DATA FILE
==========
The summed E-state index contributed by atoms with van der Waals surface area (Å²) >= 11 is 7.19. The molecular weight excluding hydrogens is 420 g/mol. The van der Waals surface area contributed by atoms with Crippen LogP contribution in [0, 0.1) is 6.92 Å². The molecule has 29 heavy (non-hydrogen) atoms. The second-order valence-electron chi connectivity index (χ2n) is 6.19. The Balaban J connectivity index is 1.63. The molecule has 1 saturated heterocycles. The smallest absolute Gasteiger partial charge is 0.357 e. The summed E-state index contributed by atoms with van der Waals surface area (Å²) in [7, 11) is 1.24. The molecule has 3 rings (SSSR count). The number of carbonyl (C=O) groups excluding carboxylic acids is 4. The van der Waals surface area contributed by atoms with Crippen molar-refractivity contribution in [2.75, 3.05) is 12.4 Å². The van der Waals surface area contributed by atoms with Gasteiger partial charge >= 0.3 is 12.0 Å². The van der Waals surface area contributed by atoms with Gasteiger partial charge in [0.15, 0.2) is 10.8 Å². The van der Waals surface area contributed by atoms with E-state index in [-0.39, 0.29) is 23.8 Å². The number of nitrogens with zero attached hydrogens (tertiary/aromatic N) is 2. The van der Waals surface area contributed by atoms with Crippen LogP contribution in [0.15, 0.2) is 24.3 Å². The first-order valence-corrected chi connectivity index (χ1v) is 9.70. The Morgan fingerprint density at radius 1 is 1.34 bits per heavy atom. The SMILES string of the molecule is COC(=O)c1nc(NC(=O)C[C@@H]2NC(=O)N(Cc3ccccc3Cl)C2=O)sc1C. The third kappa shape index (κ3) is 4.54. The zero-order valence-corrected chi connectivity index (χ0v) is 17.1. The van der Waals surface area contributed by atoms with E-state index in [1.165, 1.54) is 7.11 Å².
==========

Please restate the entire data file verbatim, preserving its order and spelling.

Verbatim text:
The summed E-state index contributed by atoms with van der Waals surface area (Å²) >= 11 is 7.19. The molecular weight excluding hydrogens is 420 g/mol. The van der Waals surface area contributed by atoms with Crippen LogP contribution in [0, 0.1) is 6.92 Å². The molecule has 29 heavy (non-hydrogen) atoms. The second-order valence-electron chi connectivity index (χ2n) is 6.19. The Balaban J connectivity index is 1.63. The molecule has 1 saturated heterocycles. The smallest absolute Gasteiger partial charge is 0.357 e. The summed E-state index contributed by atoms with van der Waals surface area (Å²) in [7, 11) is 1.24. The molecule has 3 rings (SSSR count). The number of carbonyl (C=O) groups excluding carboxylic acids is 4. The van der Waals surface area contributed by atoms with Crippen molar-refractivity contribution in [2.75, 3.05) is 12.4 Å². The van der Waals surface area contributed by atoms with Gasteiger partial charge >= 0.3 is 12.0 Å². The van der Waals surface area contributed by atoms with Gasteiger partial charge in [0.15, 0.2) is 10.8 Å². The van der Waals surface area contributed by atoms with E-state index in [-0.39, 0.29) is 23.8 Å². The number of nitrogens with zero attached hydrogens (tertiary/aromatic N) is 2. The van der Waals surface area contributed by atoms with Crippen LogP contribution in [0.15, 0.2) is 24.3 Å². The first-order valence-corrected chi connectivity index (χ1v) is 9.70. The Morgan fingerprint density at radius 1 is 1.34 bits per heavy atom. The SMILES string of the molecule is COC(=O)c1nc(NC(=O)C[C@@H]2NC(=O)N(Cc3ccccc3Cl)C2=O)sc1C. The third kappa shape index (κ3) is 4.54. The zero-order valence-corrected chi connectivity index (χ0v) is 17.1. The van der Waals surface area contributed by atoms with E-state index in [1.165, 1.54) is 7.11 Å².